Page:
Of Seabound Saints and Promised Lands
by Michael R. Burch

Judas sat on a wretched rock,
his head still sore from Satan’s gnawing.
Saint Brendan’s curragh caught his eye,
wildly geeing and hawing.

I’m on parole from Hell today!
Pale Judas cried from his lonely perch.
You’ve fasted forty days, good Saint!
Let this rock by my church,
my baptismal, these icy waves.
O, plead for me now with the One who saves!

Saint Brendan, full of mercy, stood
at the lurching prow of his flimsy bark,
and mightily prayed for the mangy man
whose flesh flashed pale and stark
in the golden dawn, beneath a sun
that seemed to halo his tonsured dome.
Then Saint Brendan sailed for the Promised Land
and Saint Judas headed Home.

O, behoove yourself, if ever your can,
of the fervent prayer of a righteous man!

In Dante’s Inferno, Satan gnaws on Judas Iscariot’s head. A curragh is a boat fashioned from wood and ox hides. Saint Brendan of Ireland is the patron saint of sailors and whales. According to legend, he sailed in search of the Promised Land and discovered America centuries before Columbus.



RE: Paradiso, Canto III
by Michael R. Burch

for the most “Christian” of poets

What did Dante do,
to earn Beatrice’s grace
(grace cannot be earned!)
but cast disgrace
on the whole human race,
on his peers and his betters,
as a man who wears cheap rayon suits
might disparage men who wear sweaters?

How conventionally “Christian” ― Poet! ― to ****
your fellow man
for being merely human,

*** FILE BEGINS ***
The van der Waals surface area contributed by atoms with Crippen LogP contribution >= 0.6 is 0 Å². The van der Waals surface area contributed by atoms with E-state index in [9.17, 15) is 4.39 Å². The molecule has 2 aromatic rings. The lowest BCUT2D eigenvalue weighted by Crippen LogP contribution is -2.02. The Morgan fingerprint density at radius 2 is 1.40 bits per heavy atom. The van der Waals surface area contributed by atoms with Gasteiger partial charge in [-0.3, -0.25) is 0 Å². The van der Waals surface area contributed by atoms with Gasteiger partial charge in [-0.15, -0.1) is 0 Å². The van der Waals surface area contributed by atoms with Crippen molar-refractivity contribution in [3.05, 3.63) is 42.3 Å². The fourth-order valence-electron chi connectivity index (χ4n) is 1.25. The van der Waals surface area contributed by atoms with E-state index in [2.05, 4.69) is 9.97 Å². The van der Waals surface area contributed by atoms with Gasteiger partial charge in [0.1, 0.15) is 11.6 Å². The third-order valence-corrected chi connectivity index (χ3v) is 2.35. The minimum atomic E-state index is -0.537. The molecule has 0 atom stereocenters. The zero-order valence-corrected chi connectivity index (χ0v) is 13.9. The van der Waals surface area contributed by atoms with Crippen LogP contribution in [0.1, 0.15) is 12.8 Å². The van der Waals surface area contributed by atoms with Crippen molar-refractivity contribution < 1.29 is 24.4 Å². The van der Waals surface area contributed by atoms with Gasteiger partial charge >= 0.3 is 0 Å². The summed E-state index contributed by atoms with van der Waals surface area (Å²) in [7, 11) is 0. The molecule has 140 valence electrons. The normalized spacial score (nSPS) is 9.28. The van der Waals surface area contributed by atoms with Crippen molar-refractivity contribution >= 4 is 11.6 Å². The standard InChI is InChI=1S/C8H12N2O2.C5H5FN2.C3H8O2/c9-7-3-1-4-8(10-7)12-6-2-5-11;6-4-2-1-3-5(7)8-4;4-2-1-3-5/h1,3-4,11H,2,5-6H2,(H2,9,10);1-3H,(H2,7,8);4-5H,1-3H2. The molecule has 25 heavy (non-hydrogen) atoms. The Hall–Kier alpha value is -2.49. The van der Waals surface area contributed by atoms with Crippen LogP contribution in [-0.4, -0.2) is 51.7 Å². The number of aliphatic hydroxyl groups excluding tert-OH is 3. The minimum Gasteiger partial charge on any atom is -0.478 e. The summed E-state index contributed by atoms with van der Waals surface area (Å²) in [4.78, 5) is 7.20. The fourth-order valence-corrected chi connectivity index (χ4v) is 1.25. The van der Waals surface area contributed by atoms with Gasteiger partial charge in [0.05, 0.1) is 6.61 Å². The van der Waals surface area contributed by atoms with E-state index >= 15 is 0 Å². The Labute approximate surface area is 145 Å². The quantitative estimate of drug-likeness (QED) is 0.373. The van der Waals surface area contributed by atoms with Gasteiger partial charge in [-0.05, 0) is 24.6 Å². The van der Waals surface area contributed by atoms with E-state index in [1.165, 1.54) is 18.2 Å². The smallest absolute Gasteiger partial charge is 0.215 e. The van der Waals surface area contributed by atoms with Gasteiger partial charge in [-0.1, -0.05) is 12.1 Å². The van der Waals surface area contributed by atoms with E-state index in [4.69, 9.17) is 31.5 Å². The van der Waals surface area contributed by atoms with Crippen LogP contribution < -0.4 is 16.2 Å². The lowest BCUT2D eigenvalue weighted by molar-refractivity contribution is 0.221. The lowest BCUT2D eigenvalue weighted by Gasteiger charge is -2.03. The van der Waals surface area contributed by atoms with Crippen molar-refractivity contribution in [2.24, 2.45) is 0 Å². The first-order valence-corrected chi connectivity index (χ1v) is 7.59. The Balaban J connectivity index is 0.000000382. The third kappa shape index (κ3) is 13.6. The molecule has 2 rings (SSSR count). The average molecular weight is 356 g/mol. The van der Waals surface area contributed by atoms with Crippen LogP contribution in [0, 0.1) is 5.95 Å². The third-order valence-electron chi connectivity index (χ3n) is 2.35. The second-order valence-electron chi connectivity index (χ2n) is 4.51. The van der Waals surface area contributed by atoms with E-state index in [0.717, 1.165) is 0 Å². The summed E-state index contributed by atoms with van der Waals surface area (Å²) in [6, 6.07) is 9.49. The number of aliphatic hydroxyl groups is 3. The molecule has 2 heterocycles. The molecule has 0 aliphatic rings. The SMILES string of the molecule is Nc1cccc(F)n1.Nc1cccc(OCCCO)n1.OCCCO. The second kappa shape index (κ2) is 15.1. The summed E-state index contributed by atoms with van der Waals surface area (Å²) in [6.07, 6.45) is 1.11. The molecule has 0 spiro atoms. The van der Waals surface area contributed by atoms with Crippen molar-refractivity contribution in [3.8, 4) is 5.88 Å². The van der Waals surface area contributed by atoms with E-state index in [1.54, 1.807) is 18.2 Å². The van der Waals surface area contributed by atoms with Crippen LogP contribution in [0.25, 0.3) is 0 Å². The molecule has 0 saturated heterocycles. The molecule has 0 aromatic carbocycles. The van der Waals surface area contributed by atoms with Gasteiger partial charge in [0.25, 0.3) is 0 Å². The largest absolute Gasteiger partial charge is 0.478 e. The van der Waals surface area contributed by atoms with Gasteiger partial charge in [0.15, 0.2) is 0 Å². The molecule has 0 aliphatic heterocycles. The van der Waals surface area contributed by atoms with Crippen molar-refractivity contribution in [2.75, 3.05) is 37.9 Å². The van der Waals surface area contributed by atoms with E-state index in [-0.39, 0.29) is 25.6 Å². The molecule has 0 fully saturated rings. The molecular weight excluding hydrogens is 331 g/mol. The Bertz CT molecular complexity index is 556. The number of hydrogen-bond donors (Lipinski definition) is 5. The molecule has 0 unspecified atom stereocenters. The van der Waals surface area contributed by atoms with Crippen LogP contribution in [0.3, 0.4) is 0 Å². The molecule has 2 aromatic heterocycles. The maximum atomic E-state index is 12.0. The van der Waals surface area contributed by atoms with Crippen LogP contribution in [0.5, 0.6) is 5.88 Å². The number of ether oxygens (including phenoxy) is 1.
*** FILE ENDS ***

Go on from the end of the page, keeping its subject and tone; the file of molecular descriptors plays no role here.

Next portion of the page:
then, like a contented clam,
to grandly claim
near-infinite “grace,”
as if your salvation was God’s only aim!
What a scam!

And what of the lovely Piccarda,
whom you placed in the lowest sphere of heaven
for neglecting her vows ―
She was forced!
Were you chaste?



Intimations V
by Michael R. Burch

We had not meditated upon sound
so much as drowned
in the inhuman ocean
when we imagined it broken
open
like a conch shell
whorled like the spiraling hell
of Dante’s Inferno.

Trapped between Nature
and God,
what is man
but an inquisitive,
acquisitive
sod?

And what is Nature
but odd,
or God
but a Clod,
and both of them horribly flawed?



Endgame
by Michael R. Burch

The honey has lost all its sweetness,
the hive―its completeness.

Now ambient dust, the drones lie dead.
The workers weep, their King long fled
(who always had been ****, invisible,
his “kingdom” atomic, divisible,
and pathetically risible).

The queen has flown,
long Dis-enthroned,
who would have given all she owned
for a promised white stone.

O, Love has fled, has fled, has fled ...
Religion is dead, is dead, is dead.



The Final Revelation of a Departed God’s Divine Plan
by Michael R. Burch

Here I am, talking to myself again . . .

******* at God and bored with humanity.
These insectile mortals keep testing my sanity!

Still, I remember when . . .